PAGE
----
Henry VII could not hope to invade England without financial assisstance from abroad, and this came from Charles VIII. He was involved with a war with Britanny and feared Richard III may seek to defend the Bretons - so he financed Henry's invasion as a way of distracting Richard.

Henry set sail with 500 people who had been in exile with him, and 1,500 mediocre French soldiers. He landed at Milford Haven on 7 August 1485 and marched north, securing the help of the most influential landowner in South Wales and secret financial support from Lord Stanley and Sir William Stanley. They could only send money in secret because Richard III held Lord Stanley's eldest son as a hostage for his father's good behaviour.

When Henry met Richard's forces, he was outnumbered two to one with 5,000 troops. Sources do not indicate whether this included Stanley's 3,000 troops, who hung around in the wings seeing which way the battle was going.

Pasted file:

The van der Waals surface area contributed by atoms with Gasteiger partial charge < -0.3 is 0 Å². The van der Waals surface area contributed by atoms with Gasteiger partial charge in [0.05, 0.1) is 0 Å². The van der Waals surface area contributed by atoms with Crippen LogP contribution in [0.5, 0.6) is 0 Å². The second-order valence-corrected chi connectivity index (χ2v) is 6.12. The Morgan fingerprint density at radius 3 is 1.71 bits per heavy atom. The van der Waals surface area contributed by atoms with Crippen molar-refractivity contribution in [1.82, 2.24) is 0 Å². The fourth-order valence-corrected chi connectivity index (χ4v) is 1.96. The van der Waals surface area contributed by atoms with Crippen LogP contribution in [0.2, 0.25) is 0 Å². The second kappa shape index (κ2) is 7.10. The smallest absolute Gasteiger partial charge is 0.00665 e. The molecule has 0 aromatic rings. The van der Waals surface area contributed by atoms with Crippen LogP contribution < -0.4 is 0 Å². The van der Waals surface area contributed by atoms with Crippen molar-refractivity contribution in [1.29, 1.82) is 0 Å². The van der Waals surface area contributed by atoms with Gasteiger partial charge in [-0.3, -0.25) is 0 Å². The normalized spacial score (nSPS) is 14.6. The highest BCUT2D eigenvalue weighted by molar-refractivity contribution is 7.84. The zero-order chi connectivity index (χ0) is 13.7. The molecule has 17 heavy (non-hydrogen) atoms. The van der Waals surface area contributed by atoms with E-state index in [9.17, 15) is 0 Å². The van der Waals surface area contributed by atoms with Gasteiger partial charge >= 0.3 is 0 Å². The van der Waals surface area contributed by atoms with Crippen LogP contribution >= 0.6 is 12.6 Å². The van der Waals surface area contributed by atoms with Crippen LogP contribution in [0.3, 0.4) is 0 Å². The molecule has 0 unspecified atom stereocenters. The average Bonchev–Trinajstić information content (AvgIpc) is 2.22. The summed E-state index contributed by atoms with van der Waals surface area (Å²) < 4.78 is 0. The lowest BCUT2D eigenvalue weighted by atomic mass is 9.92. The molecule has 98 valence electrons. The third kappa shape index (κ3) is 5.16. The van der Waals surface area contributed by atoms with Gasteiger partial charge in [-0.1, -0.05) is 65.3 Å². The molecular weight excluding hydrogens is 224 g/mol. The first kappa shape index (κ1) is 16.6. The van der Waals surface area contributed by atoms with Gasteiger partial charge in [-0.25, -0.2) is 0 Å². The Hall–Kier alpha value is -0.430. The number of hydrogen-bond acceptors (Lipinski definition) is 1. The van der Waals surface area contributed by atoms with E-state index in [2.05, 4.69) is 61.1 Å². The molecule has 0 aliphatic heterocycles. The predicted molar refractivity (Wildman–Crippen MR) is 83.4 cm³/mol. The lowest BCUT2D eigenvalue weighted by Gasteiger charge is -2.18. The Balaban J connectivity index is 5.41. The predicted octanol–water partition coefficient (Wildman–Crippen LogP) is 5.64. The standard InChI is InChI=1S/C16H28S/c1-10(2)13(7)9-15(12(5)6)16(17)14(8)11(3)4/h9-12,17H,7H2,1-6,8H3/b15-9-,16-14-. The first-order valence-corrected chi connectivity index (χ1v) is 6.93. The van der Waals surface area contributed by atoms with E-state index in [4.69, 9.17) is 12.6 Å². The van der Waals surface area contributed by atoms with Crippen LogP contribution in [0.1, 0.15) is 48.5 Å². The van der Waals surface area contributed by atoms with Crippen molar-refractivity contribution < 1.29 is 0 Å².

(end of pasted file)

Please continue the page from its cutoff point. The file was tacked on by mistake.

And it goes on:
No eye witness accounts of the battle exist, but from piecing together later accounts, it seems the battle lasted around three hours, and was an incredibly bloody affair with many casualties on both sides. The battle was won for Henry when Richard attempted to strike at him personally, slaying his standard bearer before Henry's personal guard closed ranks.

At this moment, Sir William Stanley finally picked his side and rushed to Henry's rescue. Richard was killed and the leaderless Yorkists fled. Lord Stanley picked up the crown and placed it on Henry's head.

A curious twist of policy would result in all those who fought for Richard being declared traitors - Henry backdated the official start of his reign to before the battle! This meant he could pass acts of attainder against Richard's followers, taking their lands.

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